India set to launch its debut Mars mission
It's the Mount Everest of the solar system, conquered only by an elite group. Now India is set to join the US, Russia and Europe in the exclusive club by sending a probe to Mars, with the launch expected on 5 November.
Established in the 1960s, India's space programme has so far focused on aiding the country's development, building satellites to spot potential sources of groundwater and monitor deforestation. Then in 2008 it launched Chandrayaan-1, a lunar orbiter, and now has plans for further probes to study the moon and space weather.
These projects may seem divorced from India's development goals, but could lead to spin-off applications in areas like remote sensing and shape a new generation of scientists and engineers, says K. R. Sridhara Murthi, who worked at the Indian Space Research Organisation for nearly 40 years.
The main goal of the $73 million Mars Orbiter Mission (MOM) is to prove that India can put a working probe into Mars orbit. That is no small feat – more than half of all Mars missions so far have failed. "It's a stretch goal," says Scott Pace, director of the Space Policy Institute at George Washington University in Washington DC.
One big challenge will be making sure the spacecraft's electronics function reliably in the harsh temperature and radiation conditions at Mars, he says. This was a problem for Chandrayaan-1, which discovered water on the lunar surface but died more than a year early because its electronics could not withstand the heat radiated from the moon.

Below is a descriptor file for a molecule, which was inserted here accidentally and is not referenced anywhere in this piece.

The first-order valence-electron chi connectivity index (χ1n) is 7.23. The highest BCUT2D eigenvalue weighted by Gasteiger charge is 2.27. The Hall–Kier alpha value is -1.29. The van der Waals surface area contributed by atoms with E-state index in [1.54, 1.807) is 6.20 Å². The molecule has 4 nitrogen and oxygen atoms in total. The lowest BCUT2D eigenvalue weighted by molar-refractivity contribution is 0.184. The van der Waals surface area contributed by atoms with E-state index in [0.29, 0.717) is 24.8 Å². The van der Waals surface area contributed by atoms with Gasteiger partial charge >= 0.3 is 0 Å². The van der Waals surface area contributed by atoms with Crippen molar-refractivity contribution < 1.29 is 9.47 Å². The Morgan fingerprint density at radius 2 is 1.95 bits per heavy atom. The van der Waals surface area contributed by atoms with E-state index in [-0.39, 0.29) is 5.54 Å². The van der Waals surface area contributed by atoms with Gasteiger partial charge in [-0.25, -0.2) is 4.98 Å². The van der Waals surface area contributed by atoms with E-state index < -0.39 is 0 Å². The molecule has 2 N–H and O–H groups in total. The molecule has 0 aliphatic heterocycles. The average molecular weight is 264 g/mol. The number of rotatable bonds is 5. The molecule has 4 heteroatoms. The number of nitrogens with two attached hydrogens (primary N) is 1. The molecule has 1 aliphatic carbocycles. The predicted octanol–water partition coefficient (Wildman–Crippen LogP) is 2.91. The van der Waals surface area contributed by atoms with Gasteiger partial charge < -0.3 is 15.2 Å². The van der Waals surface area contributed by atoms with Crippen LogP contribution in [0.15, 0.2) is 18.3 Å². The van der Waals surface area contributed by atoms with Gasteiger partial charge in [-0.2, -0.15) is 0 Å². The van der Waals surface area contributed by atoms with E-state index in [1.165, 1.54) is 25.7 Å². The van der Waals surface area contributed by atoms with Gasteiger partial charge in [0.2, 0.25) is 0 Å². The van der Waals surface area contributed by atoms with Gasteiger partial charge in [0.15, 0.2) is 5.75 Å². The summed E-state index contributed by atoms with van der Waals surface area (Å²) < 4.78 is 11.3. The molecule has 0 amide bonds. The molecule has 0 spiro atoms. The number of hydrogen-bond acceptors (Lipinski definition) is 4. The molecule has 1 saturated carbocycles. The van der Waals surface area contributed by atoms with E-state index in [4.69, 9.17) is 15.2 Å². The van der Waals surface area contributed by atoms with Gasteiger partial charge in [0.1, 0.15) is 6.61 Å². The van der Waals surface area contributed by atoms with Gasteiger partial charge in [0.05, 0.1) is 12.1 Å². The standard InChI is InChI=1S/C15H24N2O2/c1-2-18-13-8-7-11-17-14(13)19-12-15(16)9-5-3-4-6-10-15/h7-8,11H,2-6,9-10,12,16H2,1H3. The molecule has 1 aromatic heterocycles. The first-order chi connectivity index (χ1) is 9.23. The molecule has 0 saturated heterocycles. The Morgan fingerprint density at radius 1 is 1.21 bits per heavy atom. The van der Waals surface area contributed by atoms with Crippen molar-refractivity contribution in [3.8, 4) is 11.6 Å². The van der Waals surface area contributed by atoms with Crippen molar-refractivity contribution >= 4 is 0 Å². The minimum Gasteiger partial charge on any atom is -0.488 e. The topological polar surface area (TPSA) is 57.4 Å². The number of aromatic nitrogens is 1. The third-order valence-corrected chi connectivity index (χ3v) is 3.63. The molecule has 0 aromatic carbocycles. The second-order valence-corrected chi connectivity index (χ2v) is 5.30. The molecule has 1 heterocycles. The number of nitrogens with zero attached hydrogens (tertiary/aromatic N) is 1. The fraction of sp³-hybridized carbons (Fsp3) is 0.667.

Quest for methane
MOM should also help to unravel some of the planet's mysteries. It will carry five scientific instruments, including a methane sensor to try to pick up the gas in Mars's atmosphere. On Earth, methane is mainly produced by life, so there was a stir when Earth-based instruments and a European probe detected traces of it in Mars's atmosphere a decade ago. Some are sceptical of those results, believing they were triggered by methane in Earth's atmosphere or perhaps water in Mars's, and recently NASA's Curiosity rover added to the scepticism by finding no methane when it breathed in the Martian air. "I'd say the data are equivocal at the moment," says John Mustard of Brown University in Providence, Rhode Island.
MOM may also help reveal how Mars became a cold, dry planet, with an atmosphere too thin to support liquid water for long periods. Gaping canyons and river-like channels point to large amounts of water – and therefore a thick, warming atmosphere – in the past. A study published this week suggests a form of natural geoengineering was partially responsible for the red planet's global cooling.
NASA's MAVEN mission, also due to launch next month, will tackle that same puzzle, but with a larger suite of instruments. "To have India executing a successful orbiter mission would be great for space science," says Mustard.